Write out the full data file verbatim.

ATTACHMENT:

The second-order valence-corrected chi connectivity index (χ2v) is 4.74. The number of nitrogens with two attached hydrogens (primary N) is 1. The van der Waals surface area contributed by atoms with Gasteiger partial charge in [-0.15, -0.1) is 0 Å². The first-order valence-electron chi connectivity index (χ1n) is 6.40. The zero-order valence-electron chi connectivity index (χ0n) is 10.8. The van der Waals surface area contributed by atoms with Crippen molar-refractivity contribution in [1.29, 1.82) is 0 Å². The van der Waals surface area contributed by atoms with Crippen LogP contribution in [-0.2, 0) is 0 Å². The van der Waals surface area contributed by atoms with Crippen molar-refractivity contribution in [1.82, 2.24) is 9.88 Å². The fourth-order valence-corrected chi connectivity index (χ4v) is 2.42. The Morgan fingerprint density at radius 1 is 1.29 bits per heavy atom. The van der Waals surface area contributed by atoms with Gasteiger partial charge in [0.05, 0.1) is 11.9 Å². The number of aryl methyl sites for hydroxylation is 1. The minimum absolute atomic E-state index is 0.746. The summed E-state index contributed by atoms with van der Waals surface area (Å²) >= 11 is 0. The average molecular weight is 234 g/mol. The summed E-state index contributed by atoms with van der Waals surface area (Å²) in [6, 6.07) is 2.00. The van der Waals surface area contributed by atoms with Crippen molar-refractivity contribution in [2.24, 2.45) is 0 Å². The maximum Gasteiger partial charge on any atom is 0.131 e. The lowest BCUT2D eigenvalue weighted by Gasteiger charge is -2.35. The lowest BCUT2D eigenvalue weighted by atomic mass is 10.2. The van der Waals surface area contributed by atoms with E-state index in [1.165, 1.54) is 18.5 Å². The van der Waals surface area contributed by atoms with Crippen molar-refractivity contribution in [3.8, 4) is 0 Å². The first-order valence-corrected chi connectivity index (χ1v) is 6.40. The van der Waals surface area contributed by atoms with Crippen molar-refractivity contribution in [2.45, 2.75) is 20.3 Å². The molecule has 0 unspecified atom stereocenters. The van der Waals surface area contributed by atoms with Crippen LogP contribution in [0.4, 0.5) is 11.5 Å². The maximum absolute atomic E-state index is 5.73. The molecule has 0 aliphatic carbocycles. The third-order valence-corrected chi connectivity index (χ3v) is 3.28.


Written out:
The second-order valence-corrected chi connectivity index (χ2v) is 4.74. The number of nitrogens with two attached hydrogens (primary N) is 1. The van der Waals surface area contributed by atoms with Gasteiger partial charge in [-0.15, -0.1) is 0 Å². The first-order valence-electron chi connectivity index (χ1n) is 6.40. The zero-order valence-electron chi connectivity index (χ0n) is 10.8. The van der Waals surface area contributed by atoms with Crippen molar-refractivity contribution in [1.29, 1.82) is 0 Å². The van der Waals surface area contributed by atoms with Crippen LogP contribution in [-0.2, 0) is 0 Å². The van der Waals surface area contributed by atoms with Crippen molar-refractivity contribution in [1.82, 2.24) is 9.88 Å². The fourth-order valence-corrected chi connectivity index (χ4v) is 2.42. The Morgan fingerprint density at radius 1 is 1.29 bits per heavy atom. The van der Waals surface area contributed by atoms with Gasteiger partial charge in [0.05, 0.1) is 11.9 Å². The number of aryl methyl sites for hydroxylation is 1. The minimum absolute atomic E-state index is 0.746. The summed E-state index contributed by atoms with van der Waals surface area (Å²) >= 11 is 0. The average molecular weight is 234 g/mol. The summed E-state index contributed by atoms with van der Waals surface area (Å²) in [6, 6.07) is 2.00. The van der Waals surface area contributed by atoms with Crippen molar-refractivity contribution in [2.24, 2.45) is 0 Å². The maximum Gasteiger partial charge on any atom is 0.131 e. The lowest BCUT2D eigenvalue weighted by Gasteiger charge is -2.35. The lowest BCUT2D eigenvalue weighted by atomic mass is 10.2. The van der Waals surface area contributed by atoms with E-state index in [1.165, 1.54) is 18.5 Å². The van der Waals surface area contributed by atoms with Crippen molar-refractivity contribution in [3.8, 4) is 0 Å². The first-order valence-corrected chi connectivity index (χ1v) is 6.40. The van der Waals surface area contributed by atoms with Crippen molar-refractivity contribution in [2.45, 2.75) is 20.3 Å². The molecule has 0 unspecified atom stereocenters. The van der Waals surface area contributed by atoms with Crippen LogP contribution in [0.4, 0.5) is 11.5 Å². The maximum absolute atomic E-state index is 5.73. The molecule has 0 aliphatic carbocycles. The third-order valence-corrected chi connectivity index (χ3v) is 3.28.